Androgen deprivation therapy (ADT) is a common treatment of prostate cancer. Recently, a growing body of evidence shows that there is a link between use of this treatment and cognitive dysfunction.
However, it is not clear whether ADT has negative effects on brain aging and increases the risk of dementia.
In a recent study published in JAMA Oncology, researchers answer the question. They analyze the medical records of almost 10,000 men who have prostate cancer. The result shows that ADT is associated with an increased risk of dementia.
Researchers from Stanford University School of Medicine and University of Pennsylvania Perelman School of Medicine conducted the study.
They focused on the association between ADT as a treatment for prostate cancer with the subsequent development of dementia (e.g., senile dementia, vascular dementia, frontotemporal dementia, and Alzheimer dementia).
In the study, a text-processing method was used to analyze electronic medical record data from an academic medical center from 1994 to 2013.
Researchers identified 9,272 individuals with prostate cancer who were 18 years or older at diagnosis with data recorded in the electronic health record and follow-up after diagnosis. Among the people, 1,826 (19.7%) received ADT.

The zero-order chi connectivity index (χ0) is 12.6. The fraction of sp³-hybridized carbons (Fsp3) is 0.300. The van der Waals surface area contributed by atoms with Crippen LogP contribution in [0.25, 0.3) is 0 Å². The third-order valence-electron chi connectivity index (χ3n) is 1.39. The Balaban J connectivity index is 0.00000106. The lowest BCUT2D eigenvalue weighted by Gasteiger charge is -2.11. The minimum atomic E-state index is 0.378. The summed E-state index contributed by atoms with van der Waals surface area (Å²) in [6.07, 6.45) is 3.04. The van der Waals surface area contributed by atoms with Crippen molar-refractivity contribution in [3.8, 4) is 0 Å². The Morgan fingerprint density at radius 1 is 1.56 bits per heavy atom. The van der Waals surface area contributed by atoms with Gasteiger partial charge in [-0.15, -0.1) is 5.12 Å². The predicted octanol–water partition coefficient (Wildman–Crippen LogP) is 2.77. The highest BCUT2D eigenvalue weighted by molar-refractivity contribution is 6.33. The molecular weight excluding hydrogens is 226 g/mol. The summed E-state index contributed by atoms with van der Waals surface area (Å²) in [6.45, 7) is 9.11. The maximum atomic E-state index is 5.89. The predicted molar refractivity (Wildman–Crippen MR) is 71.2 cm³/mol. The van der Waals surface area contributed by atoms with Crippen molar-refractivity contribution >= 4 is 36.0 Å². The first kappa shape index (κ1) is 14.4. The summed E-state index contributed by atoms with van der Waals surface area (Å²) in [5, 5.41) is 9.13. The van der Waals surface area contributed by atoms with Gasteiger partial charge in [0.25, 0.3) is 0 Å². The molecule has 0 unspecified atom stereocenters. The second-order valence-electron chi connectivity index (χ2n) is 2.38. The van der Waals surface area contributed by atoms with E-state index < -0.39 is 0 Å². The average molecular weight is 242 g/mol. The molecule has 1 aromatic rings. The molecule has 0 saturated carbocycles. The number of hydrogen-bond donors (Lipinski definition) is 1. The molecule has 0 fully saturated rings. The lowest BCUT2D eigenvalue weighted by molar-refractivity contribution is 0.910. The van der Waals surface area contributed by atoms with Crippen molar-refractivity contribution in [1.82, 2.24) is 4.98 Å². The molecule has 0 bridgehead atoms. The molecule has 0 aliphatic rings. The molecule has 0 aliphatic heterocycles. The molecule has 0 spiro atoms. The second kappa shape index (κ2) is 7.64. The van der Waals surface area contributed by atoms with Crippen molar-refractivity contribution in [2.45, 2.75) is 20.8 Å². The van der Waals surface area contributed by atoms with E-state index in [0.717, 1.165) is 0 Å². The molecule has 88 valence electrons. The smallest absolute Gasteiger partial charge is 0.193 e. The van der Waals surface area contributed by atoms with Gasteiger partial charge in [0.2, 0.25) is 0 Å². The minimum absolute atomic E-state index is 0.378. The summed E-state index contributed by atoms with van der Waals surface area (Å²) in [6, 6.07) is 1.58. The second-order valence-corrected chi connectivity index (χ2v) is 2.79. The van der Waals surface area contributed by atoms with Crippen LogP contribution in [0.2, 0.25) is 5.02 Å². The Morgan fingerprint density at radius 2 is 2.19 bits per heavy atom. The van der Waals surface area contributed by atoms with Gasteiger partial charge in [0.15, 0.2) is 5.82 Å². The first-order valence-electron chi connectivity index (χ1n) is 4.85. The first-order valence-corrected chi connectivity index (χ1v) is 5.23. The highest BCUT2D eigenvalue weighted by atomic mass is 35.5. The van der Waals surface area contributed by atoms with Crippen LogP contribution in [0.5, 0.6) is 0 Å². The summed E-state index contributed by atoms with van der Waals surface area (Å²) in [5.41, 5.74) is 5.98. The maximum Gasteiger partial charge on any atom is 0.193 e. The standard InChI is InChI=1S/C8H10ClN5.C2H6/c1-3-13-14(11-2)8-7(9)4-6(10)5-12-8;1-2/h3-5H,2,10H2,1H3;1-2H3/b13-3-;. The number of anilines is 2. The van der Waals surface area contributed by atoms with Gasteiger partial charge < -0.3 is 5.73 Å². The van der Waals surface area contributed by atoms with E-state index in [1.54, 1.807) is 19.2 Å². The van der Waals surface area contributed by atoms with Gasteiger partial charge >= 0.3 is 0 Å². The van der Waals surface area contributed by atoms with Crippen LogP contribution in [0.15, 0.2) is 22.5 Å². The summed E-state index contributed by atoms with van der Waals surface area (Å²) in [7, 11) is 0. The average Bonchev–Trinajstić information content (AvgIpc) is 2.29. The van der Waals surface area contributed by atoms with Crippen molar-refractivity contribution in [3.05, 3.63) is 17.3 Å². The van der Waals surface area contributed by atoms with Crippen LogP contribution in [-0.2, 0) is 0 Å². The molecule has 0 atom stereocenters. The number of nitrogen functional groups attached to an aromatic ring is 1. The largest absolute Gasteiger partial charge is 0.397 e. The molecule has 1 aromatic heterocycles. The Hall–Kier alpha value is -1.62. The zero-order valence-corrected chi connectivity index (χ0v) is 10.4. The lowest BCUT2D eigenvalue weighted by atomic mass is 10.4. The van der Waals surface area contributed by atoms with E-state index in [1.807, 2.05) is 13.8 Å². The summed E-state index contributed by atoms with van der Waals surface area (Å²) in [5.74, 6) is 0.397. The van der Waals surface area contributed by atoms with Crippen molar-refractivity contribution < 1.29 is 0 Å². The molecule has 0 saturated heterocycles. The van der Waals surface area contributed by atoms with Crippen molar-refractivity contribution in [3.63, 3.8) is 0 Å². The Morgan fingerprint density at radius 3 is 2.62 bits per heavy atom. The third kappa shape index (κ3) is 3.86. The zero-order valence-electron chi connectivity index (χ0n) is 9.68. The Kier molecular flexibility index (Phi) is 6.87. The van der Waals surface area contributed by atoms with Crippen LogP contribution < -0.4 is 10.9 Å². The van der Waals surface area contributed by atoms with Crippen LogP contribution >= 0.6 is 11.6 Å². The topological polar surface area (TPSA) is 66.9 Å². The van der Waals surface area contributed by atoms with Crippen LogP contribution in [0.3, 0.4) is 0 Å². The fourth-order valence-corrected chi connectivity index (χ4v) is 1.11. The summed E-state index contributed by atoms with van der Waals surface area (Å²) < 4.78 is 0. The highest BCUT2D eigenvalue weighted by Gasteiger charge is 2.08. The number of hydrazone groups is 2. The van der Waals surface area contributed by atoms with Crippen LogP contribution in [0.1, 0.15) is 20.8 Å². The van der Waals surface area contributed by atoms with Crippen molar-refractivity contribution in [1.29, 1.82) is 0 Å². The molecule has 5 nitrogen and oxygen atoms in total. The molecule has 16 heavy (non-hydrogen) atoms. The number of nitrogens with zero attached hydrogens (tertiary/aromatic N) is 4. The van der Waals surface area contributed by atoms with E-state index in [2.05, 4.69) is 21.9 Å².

Researchers found that there was a statistically significant association between use of ADT and risk of dementia.
The increased risk of developing dementia among people who received ADT was 4.4% at 5 years (3.5% in those who did not receive ADT).
In addition, individuals with at least 12 months of ADT use had the greatest increased risk of dementia.
These result suggest that ADT in the treatment of prostate cancer is associated with an increased risk of dementia. In the future, researchers will collect more data from long-term follow-up studies to clarify the negative effects of ADT on brain aging.
Citation: Nead KT, et al. (2016). Association Between Androgen Deprivation Therapy and Risk of Dementia. JAMA Oncology, published online. DOI: 10.1001/jamaoncol.2016.3662.
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